If you've been hankerin' for some southern delight, well, look no further. Pull up a rockin' chair and pour yourself a glass of sweet tea. We're gonna while away some time with the lovely CAROL NORTH!!
She's dishin' up some tips every newbie will wanna take a gander at. MISS BISQUE AND THE COLONEL is Carol's latest release and just like a slice of peach pie, it's sure to please.
Get comfy because we're makin' like molasses in January. Put your feet and enjoy!
1) If you were a book, what would your blurb be?
Ten minutes after birth, a baby dons running shoes and dashes off to observe and savor life experiences so she can write about them when she grows up.
2) Using three words, describe your voice.
Clear. Not the clear as a bell kind of clear. I strive for the easily understandable and having a logical flow type of clear.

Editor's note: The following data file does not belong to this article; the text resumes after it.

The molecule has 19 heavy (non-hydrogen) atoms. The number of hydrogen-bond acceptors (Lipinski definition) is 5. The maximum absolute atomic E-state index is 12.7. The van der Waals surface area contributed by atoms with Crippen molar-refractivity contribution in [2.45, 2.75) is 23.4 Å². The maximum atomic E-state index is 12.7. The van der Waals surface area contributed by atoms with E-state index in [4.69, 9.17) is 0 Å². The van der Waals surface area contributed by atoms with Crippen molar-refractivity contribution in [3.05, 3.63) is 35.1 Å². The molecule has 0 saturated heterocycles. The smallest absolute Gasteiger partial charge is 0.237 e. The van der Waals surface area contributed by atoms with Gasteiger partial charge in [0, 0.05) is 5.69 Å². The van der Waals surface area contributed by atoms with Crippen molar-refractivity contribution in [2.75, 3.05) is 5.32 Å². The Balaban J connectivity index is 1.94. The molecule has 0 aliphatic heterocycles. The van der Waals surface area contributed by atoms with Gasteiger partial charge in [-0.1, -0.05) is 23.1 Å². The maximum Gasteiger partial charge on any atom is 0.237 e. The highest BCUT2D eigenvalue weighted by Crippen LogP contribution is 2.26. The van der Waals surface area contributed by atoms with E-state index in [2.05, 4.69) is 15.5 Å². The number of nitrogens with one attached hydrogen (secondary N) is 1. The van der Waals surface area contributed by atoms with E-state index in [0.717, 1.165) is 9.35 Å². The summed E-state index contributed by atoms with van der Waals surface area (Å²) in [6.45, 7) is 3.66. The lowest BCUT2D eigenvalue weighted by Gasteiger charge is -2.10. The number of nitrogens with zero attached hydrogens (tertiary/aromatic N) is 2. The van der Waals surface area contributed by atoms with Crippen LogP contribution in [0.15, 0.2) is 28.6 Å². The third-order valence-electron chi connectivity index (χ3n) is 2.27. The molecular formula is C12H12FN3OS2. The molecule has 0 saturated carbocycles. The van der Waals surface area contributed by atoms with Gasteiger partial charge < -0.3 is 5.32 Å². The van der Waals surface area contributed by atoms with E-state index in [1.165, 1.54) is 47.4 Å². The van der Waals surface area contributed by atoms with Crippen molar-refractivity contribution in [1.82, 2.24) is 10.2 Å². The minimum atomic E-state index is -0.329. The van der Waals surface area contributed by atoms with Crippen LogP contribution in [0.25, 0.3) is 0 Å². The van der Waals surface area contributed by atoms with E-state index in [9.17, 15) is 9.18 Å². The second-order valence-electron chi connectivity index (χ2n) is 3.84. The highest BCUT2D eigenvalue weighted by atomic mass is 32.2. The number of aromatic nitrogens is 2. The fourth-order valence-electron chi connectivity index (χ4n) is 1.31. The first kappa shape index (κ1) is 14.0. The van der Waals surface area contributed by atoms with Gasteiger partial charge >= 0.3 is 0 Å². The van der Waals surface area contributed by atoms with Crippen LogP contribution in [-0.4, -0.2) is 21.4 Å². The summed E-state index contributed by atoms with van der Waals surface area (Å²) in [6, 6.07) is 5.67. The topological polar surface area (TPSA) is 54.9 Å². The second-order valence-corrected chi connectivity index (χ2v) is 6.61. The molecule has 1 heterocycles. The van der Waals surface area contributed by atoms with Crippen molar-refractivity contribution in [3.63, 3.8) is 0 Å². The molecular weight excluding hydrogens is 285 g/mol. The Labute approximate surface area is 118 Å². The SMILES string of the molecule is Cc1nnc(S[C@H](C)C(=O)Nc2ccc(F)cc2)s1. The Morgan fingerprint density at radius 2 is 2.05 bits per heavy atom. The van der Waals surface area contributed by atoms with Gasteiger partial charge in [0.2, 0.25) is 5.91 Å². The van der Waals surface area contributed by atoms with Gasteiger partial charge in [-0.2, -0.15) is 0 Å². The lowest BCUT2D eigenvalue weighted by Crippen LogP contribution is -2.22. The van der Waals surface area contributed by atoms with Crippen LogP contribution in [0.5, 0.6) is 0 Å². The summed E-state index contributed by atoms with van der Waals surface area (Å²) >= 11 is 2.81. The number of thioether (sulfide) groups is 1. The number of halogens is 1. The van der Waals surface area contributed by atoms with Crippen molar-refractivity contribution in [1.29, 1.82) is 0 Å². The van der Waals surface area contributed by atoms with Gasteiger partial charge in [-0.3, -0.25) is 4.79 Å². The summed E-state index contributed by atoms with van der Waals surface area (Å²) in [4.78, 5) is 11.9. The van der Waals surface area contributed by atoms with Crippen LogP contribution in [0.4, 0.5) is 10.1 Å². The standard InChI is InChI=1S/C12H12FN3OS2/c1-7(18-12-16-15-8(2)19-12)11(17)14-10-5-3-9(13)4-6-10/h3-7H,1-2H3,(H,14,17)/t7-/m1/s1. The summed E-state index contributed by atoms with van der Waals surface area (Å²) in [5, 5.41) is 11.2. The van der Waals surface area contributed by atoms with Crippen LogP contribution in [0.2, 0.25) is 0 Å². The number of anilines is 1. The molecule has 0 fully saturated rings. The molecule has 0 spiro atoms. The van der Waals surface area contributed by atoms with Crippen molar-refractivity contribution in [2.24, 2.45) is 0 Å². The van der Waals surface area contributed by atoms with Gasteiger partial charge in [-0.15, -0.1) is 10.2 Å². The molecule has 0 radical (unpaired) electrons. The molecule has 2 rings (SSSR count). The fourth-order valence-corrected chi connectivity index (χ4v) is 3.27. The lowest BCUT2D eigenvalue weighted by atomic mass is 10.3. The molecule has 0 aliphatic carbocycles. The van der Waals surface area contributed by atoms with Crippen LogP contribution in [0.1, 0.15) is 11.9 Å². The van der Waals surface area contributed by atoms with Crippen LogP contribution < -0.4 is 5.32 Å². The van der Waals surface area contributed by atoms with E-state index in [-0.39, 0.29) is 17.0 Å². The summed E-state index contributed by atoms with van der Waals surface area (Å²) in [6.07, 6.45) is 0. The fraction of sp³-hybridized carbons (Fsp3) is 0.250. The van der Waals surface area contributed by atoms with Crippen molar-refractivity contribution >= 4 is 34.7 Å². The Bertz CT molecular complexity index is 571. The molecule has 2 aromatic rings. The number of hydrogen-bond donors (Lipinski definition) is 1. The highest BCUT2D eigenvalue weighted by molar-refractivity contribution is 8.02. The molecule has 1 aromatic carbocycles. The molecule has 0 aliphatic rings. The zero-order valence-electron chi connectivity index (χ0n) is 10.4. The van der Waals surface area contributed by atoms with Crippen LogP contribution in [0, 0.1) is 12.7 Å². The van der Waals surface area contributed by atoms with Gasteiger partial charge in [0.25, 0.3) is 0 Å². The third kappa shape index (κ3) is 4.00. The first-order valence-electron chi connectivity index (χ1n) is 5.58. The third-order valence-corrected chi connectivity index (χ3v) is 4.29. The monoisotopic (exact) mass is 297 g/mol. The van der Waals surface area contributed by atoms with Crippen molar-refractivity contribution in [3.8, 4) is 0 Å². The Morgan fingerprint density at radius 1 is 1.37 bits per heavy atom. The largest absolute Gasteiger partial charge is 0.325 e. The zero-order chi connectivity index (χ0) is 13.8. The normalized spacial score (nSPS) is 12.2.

Powerful. That doesn’t mean action and adventure. It means depicting emotion so the reader “feels” what’s happening.
Sensual. To me, “sensual” means “engaging the senses.” A sex scene is an aspect of sensual. I believe sexual tension can be more sensual than the sex act itself. For example, I’ve never read a sex scene that stirred my senses and primed my pump half as well as the lusty eating scene in “Tom Jones.” They never touched except through their gazes and thoughts.
I haven’t fully achieved the goals for my voice, but am working on it.
3) What is the best writing/career advice you've received?
4) Any tips for the newbies out there about querying publishers or agents?
My advice is “don’t query until your work is ready to sell.” It’s a waste of time and money; both are spent more productively on improving your craft. Why set yourself up for disappointment? Instead, prepare yourself for success by learning technique and how to prepare a presentable manuscript and an enticing query letter.